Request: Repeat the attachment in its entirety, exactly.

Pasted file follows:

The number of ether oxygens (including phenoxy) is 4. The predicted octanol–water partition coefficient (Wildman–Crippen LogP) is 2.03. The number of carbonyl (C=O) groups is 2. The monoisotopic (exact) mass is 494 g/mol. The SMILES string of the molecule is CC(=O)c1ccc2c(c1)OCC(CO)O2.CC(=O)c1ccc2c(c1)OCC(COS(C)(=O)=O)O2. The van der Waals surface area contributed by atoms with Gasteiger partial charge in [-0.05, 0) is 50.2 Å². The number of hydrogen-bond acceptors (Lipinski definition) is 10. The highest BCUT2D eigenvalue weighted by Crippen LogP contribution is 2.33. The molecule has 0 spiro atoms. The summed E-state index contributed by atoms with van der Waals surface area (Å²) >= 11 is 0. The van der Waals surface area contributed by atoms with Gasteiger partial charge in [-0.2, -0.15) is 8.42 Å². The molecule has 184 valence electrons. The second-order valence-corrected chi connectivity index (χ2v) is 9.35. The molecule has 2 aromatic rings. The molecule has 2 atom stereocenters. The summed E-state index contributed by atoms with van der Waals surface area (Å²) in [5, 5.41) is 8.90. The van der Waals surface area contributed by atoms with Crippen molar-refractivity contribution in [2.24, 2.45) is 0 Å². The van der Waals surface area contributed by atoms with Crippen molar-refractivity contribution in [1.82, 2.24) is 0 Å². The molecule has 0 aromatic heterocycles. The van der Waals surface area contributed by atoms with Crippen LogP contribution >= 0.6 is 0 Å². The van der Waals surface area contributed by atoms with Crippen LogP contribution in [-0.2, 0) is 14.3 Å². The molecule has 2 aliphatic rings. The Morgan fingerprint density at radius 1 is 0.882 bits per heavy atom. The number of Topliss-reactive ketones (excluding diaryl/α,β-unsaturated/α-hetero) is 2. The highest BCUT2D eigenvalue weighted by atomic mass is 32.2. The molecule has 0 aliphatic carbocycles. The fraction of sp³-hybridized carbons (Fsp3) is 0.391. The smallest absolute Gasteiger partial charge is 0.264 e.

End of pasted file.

The number of ether oxygens (including phenoxy) is 4. The predicted octanol–water partition coefficient (Wildman–Crippen LogP) is 2.03. The number of carbonyl (C=O) groups is 2. The monoisotopic (exact) mass is 494 g/mol. The SMILES string of the molecule is CC(=O)c1ccc2c(c1)OCC(CO)O2.CC(=O)c1ccc2c(c1)OCC(COS(C)(=O)=O)O2. The van der Waals surface area contributed by atoms with Gasteiger partial charge in [-0.05, 0) is 50.2 Å². The number of hydrogen-bond acceptors (Lipinski definition) is 10. The highest BCUT2D eigenvalue weighted by Crippen LogP contribution is 2.33. The molecule has 0 spiro atoms. The summed E-state index contributed by atoms with van der Waals surface area (Å²) >= 11 is 0. The van der Waals surface area contributed by atoms with Gasteiger partial charge in [-0.2, -0.15) is 8.42 Å². The molecule has 184 valence electrons. The second-order valence-corrected chi connectivity index (χ2v) is 9.35. The molecule has 2 aromatic rings. The molecule has 2 atom stereocenters. The summed E-state index contributed by atoms with van der Waals surface area (Å²) in [5, 5.41) is 8.90. The van der Waals surface area contributed by atoms with Crippen molar-refractivity contribution in [2.24, 2.45) is 0 Å². The van der Waals surface area contributed by atoms with Crippen molar-refractivity contribution in [1.82, 2.24) is 0 Å². The molecule has 0 aromatic heterocycles. The van der Waals surface area contributed by atoms with Crippen LogP contribution >= 0.6 is 0 Å². The van der Waals surface area contributed by atoms with Crippen LogP contribution in [-0.2, 0) is 14.3 Å². The molecule has 2 aliphatic rings. The Morgan fingerprint density at radius 1 is 0.882 bits per heavy atom. The number of Topliss-reactive ketones (excluding diaryl/α,β-unsaturated/α-hetero) is 2. The highest BCUT2D eigenvalue weighted by atomic mass is 32.2. The molecule has 0 aliphatic carbocycles. The fraction of sp³-hybridized carbons (Fsp3) is 0.391. The smallest absolute Gasteiger partial charge is 0.264 e.